The above definition in the metadata could lead to these contents of the file gtypes.xml - a simple gesture-type hierarchy.

<gtype nite:id="g_1" type="gesture" xmlns:nite="">
   <gtype nite:id="g_2" type="discursive">
      <gtype nite:id="g_3" type="baton-like"/>
      <gtype nite:id="g_4" type="ideographic"/>
   <gtype nite:id="g_5" type="topographic">
      <gtype nite:id="g_6" type="deictic"/>
      <gtype nite:id="g_7" type="physiographic">
         <gtype nite:id="g_8" type="iconographic"/>
         <gtype nite:id="g_9" type="kinetographic"/>

An ontology can use any number of additional, un-privileged attributes, as long as they are declared in the metadata for the ontology using an <attribute> tag. For example, to extend the ontology above with a new attribute, foo, with possible values bar and baz, the declaration would be as follows:

   <ontology description="gesture ontology" name="gtypes"  
        element-name="gtype" attribute-name="type">
      <attribute  name="foo" type="enumerated">

Object Sets (top)

An object is an element that represents something in the universe to which an annotation might wish to point. An object might be used, for instance, to represent the referent of a referring expression or the lexical entry corresponding to a word token spoken by one of the agents. When an element is used to represent an object, it will have a data type and may have features, but no timing or children. An object set is a set of objects of the same or related data types. Object sets have no inherent order. Here is a possible definition of an object set - imagine we want to collect a set of things that are referred to in a corpus like telephone numbers and town names:

  <object-sets path="/home/jonathan/objects/">
   <object-set-file name="real-world-entities" description="">
    <code name="telephone-number">
      <attribute name="number" value-type="string"/>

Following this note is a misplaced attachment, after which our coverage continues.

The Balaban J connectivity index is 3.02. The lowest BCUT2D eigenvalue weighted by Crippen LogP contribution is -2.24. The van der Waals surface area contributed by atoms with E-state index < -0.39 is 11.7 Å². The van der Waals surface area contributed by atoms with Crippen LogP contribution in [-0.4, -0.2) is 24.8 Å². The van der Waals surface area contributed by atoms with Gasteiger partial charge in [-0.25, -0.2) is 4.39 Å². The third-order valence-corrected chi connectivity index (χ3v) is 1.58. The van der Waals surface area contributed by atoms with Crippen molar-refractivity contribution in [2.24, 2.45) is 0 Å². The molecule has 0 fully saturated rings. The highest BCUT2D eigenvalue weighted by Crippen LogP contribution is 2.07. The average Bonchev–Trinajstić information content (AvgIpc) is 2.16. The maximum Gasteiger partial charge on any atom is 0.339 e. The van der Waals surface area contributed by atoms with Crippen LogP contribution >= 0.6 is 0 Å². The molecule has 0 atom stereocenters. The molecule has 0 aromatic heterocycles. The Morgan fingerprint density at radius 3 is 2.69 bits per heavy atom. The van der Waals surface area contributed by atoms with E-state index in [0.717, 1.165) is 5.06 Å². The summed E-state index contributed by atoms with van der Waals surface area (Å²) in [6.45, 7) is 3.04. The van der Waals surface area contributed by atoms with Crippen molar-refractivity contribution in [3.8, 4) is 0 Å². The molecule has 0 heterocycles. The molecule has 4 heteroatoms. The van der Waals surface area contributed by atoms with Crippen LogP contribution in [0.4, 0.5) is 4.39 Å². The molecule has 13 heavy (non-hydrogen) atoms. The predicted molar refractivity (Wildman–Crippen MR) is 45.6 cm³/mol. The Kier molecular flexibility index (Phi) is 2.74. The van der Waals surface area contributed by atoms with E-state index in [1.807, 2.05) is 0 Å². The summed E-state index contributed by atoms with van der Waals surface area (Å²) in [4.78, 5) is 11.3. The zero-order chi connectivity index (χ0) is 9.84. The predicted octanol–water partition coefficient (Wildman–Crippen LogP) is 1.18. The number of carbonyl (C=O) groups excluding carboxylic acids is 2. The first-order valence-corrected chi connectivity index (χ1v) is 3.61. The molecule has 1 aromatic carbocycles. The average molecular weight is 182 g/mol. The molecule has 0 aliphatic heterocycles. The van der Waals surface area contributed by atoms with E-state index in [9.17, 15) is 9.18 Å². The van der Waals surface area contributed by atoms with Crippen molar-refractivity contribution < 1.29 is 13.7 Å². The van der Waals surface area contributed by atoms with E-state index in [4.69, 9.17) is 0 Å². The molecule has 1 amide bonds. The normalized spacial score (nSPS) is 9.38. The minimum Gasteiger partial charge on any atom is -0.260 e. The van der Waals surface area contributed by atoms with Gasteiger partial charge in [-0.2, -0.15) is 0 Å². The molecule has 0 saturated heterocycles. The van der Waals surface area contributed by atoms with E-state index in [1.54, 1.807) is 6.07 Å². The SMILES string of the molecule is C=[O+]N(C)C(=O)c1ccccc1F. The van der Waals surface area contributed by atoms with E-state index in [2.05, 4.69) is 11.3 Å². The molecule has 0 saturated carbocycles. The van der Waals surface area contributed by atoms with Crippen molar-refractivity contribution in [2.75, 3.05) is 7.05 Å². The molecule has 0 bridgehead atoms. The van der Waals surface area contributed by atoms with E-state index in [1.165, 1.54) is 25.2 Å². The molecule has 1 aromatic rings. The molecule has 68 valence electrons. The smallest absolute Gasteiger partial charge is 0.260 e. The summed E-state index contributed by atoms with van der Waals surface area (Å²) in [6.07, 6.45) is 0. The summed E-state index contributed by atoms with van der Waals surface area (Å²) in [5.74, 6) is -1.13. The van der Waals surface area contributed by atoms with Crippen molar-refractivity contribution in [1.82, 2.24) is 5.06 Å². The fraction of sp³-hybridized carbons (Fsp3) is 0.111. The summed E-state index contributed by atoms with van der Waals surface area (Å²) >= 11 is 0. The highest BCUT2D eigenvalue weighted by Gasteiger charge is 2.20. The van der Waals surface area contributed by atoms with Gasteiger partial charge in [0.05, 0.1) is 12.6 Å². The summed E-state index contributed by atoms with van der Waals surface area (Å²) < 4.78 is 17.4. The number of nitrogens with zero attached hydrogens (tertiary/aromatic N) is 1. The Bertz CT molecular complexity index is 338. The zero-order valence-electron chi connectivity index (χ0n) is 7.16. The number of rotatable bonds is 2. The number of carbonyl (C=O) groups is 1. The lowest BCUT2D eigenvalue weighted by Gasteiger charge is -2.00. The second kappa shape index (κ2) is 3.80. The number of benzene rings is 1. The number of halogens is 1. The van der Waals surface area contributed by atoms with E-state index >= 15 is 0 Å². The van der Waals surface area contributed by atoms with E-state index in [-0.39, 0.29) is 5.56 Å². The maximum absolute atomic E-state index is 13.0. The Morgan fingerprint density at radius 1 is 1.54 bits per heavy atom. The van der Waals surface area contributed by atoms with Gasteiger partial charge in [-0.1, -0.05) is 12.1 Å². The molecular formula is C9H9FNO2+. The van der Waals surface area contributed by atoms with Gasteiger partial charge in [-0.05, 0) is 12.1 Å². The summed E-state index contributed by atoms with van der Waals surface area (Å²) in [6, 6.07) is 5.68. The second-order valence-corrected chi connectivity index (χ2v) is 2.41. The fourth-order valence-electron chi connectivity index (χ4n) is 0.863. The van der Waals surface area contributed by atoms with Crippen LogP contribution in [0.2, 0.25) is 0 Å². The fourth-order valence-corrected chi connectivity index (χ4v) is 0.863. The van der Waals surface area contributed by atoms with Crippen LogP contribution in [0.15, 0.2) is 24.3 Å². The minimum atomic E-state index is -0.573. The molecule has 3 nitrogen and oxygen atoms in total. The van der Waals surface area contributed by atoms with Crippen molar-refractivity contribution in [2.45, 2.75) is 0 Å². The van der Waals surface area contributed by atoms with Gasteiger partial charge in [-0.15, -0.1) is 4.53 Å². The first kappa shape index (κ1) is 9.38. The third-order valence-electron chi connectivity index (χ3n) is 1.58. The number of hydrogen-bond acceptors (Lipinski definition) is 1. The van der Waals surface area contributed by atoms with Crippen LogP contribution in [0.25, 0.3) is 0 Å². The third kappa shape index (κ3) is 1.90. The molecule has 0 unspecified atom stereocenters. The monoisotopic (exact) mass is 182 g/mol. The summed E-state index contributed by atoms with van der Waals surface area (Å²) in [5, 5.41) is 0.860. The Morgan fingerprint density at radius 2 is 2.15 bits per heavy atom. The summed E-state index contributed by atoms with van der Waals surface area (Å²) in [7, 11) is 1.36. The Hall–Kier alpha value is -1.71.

<code name="town">
      <attribute name="name" value-type="string"/>

The path attribute on the object-sets element tells NITE where to look for object sets on disk for this corpus. Combined with the name attribute of an individual object set we get the filename. The name attribute is also used to refer to this object set from a coding layer (see below).

The code elements describe the element names that can appear in the object set, and each of these can have an arbitrary number of attributes. The above spec describes an object set in file /home/jonathan/objects/real-world-entities.xml which could contain:

  <nite:root nite:id="root_1">
    <town nite:id="town3" name="Durham"/>
    <telephone-number nite:id="num1" number="0141 651 71023"/>
    <town nite:id="town4" name="Edinburgh"/>
    <town nite:id="town1" name="Oslo"/>

where the contents are unordered and can occur any number of times.

Codings and Layers(top)

Here we define the annotations we can make on the data in the corpus. Annotations are specified using codings and layers, and we start with an example.

    <codings path="/home/jonathan/MockCorpus">
            <coding-file name="prosody" path="/home/jonathan/MockCorpus/prosody">
                <structural-layer name="prosody-layer" draws-children-from="words-layer">
                    <code name="accent">